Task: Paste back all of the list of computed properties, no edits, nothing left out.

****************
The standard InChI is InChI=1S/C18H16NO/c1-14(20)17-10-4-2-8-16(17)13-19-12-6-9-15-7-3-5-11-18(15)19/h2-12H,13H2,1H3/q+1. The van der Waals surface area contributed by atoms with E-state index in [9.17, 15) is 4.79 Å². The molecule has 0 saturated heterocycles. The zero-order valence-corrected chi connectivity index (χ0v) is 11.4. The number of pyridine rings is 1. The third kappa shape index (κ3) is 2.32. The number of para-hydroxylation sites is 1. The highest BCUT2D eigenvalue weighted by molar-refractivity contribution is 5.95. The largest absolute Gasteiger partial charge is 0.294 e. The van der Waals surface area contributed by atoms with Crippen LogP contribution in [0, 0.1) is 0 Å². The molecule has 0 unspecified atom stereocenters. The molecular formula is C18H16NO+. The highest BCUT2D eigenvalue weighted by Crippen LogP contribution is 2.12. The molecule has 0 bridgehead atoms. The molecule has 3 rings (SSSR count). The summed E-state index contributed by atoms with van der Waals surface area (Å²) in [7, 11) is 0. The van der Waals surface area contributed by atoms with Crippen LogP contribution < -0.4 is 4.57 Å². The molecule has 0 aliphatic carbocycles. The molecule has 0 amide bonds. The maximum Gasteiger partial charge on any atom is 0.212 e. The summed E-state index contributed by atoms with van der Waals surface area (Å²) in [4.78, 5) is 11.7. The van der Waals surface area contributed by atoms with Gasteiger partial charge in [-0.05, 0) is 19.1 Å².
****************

The standard InChI is InChI=1S/C18H16NO/c1-14(20)17-10-4-2-8-16(17)13-19-12-6-9-15-7-3-5-11-18(15)19/h2-12H,13H2,1H3/q+1. The van der Waals surface area contributed by atoms with E-state index in [9.17, 15) is 4.79 Å². The molecule has 0 saturated heterocycles. The zero-order valence-corrected chi connectivity index (χ0v) is 11.4. The number of pyridine rings is 1. The third kappa shape index (κ3) is 2.32. The number of para-hydroxylation sites is 1. The highest BCUT2D eigenvalue weighted by molar-refractivity contribution is 5.95. The largest absolute Gasteiger partial charge is 0.294 e. The van der Waals surface area contributed by atoms with Crippen LogP contribution in [0, 0.1) is 0 Å². The molecule has 0 unspecified atom stereocenters. The molecular formula is C18H16NO+. The highest BCUT2D eigenvalue weighted by Crippen LogP contribution is 2.12. The molecule has 0 bridgehead atoms. The molecule has 3 rings (SSSR count). The summed E-state index contributed by atoms with van der Waals surface area (Å²) in [7, 11) is 0. The van der Waals surface area contributed by atoms with Crippen LogP contribution < -0.4 is 4.57 Å². The molecule has 0 aliphatic carbocycles. The molecule has 0 amide bonds. The maximum Gasteiger partial charge on any atom is 0.212 e. The summed E-state index contributed by atoms with van der Waals surface area (Å²) in [4.78, 5) is 11.7. The van der Waals surface area contributed by atoms with Gasteiger partial charge in [-0.05, 0) is 19.1 Å².